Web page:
A Commonly Used But Often Misunderstood Tool

By Kim Inglis

According to Deloitte, the Canadian marketplace is home to over $14 billion in publicly traded convertible debentures.  Deloitte notes their appeal is growing because convertible debentures allow issuers to take advantage of lower cash costs and high yield potential, and they also give investors the opportunity to earn current income without giving up the prospect of capital growth.

Typically described as hybrid securities, they offer a blend between fixed income and equity. Convertible debentures are corporate bonds where the investor has the option to convert into a fixed number of the issuer’s common shares at some specified future date. The opportunity to convert into the underlying stock has appeal because of the potential to profit from a company’s success as reflected in a higher share value.

Similar to fixed income investments, convertible debentures offer regular interest income via coupon payments, typically paid semi-annually or annually; and offer protection of this income because the fixed coupons must be paid out before any dividend distribution.

Convertible debentures also offer a level of principal protection because the face value is redeemed by the issuer in full at maturity. In the event of liquidation, holders of convertible debentures rank above all equity shareholders.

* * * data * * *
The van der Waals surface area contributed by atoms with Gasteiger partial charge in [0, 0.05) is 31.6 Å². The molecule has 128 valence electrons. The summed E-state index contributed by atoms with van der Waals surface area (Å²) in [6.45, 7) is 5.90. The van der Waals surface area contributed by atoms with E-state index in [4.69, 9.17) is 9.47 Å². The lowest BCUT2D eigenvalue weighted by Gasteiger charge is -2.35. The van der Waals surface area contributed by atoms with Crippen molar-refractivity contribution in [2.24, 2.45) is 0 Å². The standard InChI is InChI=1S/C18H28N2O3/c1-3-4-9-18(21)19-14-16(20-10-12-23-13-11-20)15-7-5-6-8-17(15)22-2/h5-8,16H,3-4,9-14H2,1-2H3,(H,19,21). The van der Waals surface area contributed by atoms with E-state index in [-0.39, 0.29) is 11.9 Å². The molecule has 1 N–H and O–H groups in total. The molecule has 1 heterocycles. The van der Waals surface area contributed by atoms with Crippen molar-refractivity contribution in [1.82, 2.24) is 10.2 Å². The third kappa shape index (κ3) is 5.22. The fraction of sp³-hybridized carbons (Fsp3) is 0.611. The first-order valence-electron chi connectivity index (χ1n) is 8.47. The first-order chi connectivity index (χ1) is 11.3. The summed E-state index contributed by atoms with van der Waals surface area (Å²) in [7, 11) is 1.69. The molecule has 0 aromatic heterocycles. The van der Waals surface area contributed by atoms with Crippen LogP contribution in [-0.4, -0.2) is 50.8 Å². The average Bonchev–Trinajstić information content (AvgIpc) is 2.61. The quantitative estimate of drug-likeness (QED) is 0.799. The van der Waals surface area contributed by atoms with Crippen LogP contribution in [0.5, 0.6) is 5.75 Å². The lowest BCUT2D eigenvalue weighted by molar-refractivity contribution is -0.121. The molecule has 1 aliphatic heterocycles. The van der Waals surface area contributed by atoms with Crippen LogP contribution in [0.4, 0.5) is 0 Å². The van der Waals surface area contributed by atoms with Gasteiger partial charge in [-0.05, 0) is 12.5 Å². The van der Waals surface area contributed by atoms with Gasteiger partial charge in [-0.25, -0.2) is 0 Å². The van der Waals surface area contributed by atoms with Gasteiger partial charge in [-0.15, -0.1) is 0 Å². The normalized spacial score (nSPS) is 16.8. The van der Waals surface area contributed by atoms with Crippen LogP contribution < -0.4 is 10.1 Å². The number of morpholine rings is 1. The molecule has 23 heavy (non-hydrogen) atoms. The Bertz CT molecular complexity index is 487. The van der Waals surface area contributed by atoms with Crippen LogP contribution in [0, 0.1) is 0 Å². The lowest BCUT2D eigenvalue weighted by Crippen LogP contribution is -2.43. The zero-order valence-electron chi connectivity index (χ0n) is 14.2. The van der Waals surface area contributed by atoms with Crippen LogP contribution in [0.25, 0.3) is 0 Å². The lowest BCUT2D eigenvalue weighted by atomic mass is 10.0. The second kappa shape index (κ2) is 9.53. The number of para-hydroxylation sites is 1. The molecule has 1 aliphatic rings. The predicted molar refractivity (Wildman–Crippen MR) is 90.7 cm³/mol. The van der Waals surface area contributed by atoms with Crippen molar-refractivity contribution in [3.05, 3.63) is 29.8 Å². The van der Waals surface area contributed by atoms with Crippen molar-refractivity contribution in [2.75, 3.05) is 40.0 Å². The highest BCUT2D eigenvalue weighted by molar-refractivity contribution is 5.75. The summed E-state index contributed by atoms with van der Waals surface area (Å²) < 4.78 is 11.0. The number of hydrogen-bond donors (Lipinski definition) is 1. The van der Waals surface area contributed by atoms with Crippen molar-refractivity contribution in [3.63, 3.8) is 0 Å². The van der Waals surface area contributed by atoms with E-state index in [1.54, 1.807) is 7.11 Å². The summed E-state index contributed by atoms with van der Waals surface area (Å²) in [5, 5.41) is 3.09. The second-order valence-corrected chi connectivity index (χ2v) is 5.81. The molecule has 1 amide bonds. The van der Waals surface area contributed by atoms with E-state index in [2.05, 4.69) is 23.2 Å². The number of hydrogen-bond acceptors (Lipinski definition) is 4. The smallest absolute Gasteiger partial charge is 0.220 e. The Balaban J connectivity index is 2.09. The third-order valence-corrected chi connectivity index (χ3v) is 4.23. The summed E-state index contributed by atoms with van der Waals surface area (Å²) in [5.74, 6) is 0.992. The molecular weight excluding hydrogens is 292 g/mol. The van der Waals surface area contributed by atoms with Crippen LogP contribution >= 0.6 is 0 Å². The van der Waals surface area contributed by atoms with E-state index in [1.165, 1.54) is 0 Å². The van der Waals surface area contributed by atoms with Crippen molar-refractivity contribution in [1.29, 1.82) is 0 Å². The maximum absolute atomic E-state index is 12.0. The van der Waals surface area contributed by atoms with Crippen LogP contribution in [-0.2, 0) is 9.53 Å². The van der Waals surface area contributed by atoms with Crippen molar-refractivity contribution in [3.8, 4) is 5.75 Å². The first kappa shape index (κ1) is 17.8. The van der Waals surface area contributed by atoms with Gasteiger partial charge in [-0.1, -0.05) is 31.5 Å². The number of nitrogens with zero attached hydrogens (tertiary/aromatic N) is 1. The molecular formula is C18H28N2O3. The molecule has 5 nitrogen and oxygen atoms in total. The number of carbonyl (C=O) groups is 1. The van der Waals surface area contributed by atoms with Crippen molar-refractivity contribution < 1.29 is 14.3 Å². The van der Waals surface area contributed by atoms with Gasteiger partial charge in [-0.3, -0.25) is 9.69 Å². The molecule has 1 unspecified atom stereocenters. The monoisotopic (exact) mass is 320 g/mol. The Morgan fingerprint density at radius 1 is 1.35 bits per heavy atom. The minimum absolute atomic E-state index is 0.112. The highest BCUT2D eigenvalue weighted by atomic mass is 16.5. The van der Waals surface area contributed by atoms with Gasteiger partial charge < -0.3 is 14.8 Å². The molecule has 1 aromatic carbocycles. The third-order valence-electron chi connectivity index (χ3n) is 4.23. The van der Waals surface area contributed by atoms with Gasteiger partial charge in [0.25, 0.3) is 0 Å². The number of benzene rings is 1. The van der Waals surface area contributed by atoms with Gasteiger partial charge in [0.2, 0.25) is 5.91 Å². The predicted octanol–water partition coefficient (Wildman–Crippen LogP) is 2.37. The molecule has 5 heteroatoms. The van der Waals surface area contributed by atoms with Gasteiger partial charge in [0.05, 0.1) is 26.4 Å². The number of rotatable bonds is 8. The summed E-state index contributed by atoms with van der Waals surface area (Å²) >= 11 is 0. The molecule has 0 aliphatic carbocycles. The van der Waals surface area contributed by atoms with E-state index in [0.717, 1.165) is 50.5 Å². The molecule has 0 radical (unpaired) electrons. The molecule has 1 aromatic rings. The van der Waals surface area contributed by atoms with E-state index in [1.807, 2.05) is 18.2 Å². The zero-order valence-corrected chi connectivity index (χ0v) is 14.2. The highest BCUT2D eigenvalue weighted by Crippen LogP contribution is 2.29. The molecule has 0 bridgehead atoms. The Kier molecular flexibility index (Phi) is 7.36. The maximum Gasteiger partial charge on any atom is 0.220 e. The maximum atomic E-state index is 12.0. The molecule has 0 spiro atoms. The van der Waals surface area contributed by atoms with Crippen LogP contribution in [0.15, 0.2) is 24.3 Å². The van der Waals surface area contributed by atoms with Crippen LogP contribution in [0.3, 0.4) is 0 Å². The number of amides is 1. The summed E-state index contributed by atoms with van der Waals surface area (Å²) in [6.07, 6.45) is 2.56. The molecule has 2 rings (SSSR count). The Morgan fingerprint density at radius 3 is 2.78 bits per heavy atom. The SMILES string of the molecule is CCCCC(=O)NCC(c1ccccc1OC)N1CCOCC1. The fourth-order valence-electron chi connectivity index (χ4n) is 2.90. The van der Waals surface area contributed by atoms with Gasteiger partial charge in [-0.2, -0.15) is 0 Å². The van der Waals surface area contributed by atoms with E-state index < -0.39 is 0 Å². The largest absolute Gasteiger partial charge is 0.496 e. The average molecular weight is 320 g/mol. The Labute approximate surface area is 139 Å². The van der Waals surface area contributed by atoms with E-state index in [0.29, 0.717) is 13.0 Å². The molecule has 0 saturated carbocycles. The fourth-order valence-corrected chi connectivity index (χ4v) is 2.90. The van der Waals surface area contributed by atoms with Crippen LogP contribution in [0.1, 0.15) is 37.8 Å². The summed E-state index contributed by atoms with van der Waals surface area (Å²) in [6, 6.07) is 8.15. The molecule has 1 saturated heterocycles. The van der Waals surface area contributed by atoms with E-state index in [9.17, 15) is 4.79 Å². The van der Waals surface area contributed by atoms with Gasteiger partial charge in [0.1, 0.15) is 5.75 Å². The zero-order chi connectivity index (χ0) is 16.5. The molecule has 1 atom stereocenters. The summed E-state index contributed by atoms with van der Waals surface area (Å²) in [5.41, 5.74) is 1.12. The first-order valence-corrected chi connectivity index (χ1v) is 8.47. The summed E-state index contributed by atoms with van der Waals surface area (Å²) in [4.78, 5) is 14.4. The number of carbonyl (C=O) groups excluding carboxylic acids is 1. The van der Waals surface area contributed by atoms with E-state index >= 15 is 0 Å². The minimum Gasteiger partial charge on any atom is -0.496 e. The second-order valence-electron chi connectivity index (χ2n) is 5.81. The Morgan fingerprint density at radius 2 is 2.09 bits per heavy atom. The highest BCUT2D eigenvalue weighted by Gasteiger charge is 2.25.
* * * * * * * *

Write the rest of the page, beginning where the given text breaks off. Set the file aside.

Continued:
Diversification potential exists because convertible debenture performance is not directly correlated to either equity or bonds and, since most are traded on public exchanges, transparency and efficiency in pricing is inherent.

On the downside, convertible debentures also carry risk, the most notable being the credit risk on the issuer.  Generally speaking, the Canadian convertible debenture market is sub-investment grade and very few are rated.  As a result, it is up to the investor to determine the issuer’s risk of default in the event they aren’t able to repay their debt obligations.

Because convertible debentures resemble equities, they generally gain or lose value analogous to movements in the underlying stock.  If the price of the underlying stock rises, so too does the convertible debenture but, if the price of the underlying stock falls, the convertible debenture will too.  However, their downside tends to be limited, as the debenture will start to take on its bond characteristics if the price falls below a certain level.

Convertible debentures are also subject to interest rate risk.  They are inversely correlated to the level of interest rates.  As interest rates rise, convertible debenture prices fall and vice versa. Given our current low interest rates, this is an important consideration.

Call risk is another important consideration.  When a convertible debenture is callable, the issuer has the right to redeem before maturity.  That can result in reinvestment risk because the investor is forced to reinvest their principal sooner than expected at a potentially lower rate.

Finally, convertible debentures tend to be less liquid than other securities.  They are fairly thinly traded, so the spread between their bid and ask prices can be wide.  An investor needing to sell in a hurry could be risking a loss simply because of the pricing spread.

Kim Inglis, CIM, PFP, FCSI, AIFP is an Investment Advisor & Portfolio Manager with Canaccord Genuity Wealth Management, a division of Canaccord Genuity Corp., Member – Canadian Investor Protection Fund.  www.reynoldsinglis.ca.  The views in this column are solely those of the author.